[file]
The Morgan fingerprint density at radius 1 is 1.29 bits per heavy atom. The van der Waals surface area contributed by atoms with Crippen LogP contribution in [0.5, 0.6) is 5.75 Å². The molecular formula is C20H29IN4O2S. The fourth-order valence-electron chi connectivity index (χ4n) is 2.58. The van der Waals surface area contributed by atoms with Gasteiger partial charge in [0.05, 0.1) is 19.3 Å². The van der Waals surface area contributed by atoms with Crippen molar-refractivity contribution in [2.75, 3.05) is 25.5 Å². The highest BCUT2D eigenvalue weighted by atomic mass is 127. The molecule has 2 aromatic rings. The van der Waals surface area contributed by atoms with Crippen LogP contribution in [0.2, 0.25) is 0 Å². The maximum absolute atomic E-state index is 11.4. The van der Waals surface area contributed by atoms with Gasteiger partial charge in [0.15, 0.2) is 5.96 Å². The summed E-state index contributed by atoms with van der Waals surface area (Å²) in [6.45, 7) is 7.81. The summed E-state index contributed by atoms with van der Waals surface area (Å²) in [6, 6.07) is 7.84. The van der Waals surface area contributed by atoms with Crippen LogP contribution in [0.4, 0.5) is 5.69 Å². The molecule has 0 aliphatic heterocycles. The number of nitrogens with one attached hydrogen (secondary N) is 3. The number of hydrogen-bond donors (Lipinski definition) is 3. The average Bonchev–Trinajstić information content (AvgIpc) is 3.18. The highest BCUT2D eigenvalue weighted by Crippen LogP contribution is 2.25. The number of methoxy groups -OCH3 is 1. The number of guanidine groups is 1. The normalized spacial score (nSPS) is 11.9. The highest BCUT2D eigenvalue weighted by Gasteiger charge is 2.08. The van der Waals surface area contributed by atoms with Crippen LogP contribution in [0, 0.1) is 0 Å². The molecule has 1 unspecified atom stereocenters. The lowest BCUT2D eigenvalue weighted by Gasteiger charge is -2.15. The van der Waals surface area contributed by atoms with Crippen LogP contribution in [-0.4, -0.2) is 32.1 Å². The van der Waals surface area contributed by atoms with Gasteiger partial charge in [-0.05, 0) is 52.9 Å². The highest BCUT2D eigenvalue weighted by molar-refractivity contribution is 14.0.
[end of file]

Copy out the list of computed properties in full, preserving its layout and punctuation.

The Morgan fingerprint density at radius 1 is 1.29 bits per heavy atom. The van der Waals surface area contributed by atoms with Crippen LogP contribution in [0.5, 0.6) is 5.75 Å². The molecular formula is C20H29IN4O2S. The fourth-order valence-electron chi connectivity index (χ4n) is 2.58. The van der Waals surface area contributed by atoms with Gasteiger partial charge in [0.05, 0.1) is 19.3 Å². The van der Waals surface area contributed by atoms with Crippen molar-refractivity contribution in [2.75, 3.05) is 25.5 Å². The highest BCUT2D eigenvalue weighted by atomic mass is 127. The molecule has 2 aromatic rings. The van der Waals surface area contributed by atoms with Crippen LogP contribution in [0.2, 0.25) is 0 Å². The maximum absolute atomic E-state index is 11.4. The van der Waals surface area contributed by atoms with Gasteiger partial charge in [0.15, 0.2) is 5.96 Å². The summed E-state index contributed by atoms with van der Waals surface area (Å²) in [6.45, 7) is 7.81. The summed E-state index contributed by atoms with van der Waals surface area (Å²) in [6, 6.07) is 7.84. The van der Waals surface area contributed by atoms with Crippen LogP contribution in [0.4, 0.5) is 5.69 Å². The molecule has 0 aliphatic heterocycles. The number of nitrogens with one attached hydrogen (secondary N) is 3. The number of hydrogen-bond donors (Lipinski definition) is 3. The average Bonchev–Trinajstić information content (AvgIpc) is 3.18. The highest BCUT2D eigenvalue weighted by Crippen LogP contribution is 2.25. The number of methoxy groups -OCH3 is 1. The number of guanidine groups is 1. The normalized spacial score (nSPS) is 11.9. The highest BCUT2D eigenvalue weighted by Gasteiger charge is 2.08. The van der Waals surface area contributed by atoms with Crippen LogP contribution in [0, 0.1) is 0 Å². The molecule has 1 unspecified atom stereocenters. The lowest BCUT2D eigenvalue weighted by Gasteiger charge is -2.15. The van der Waals surface area contributed by atoms with Crippen LogP contribution in [-0.4, -0.2) is 32.1 Å². The van der Waals surface area contributed by atoms with Gasteiger partial charge in [-0.05, 0) is 52.9 Å². The highest BCUT2D eigenvalue weighted by molar-refractivity contribution is 14.0.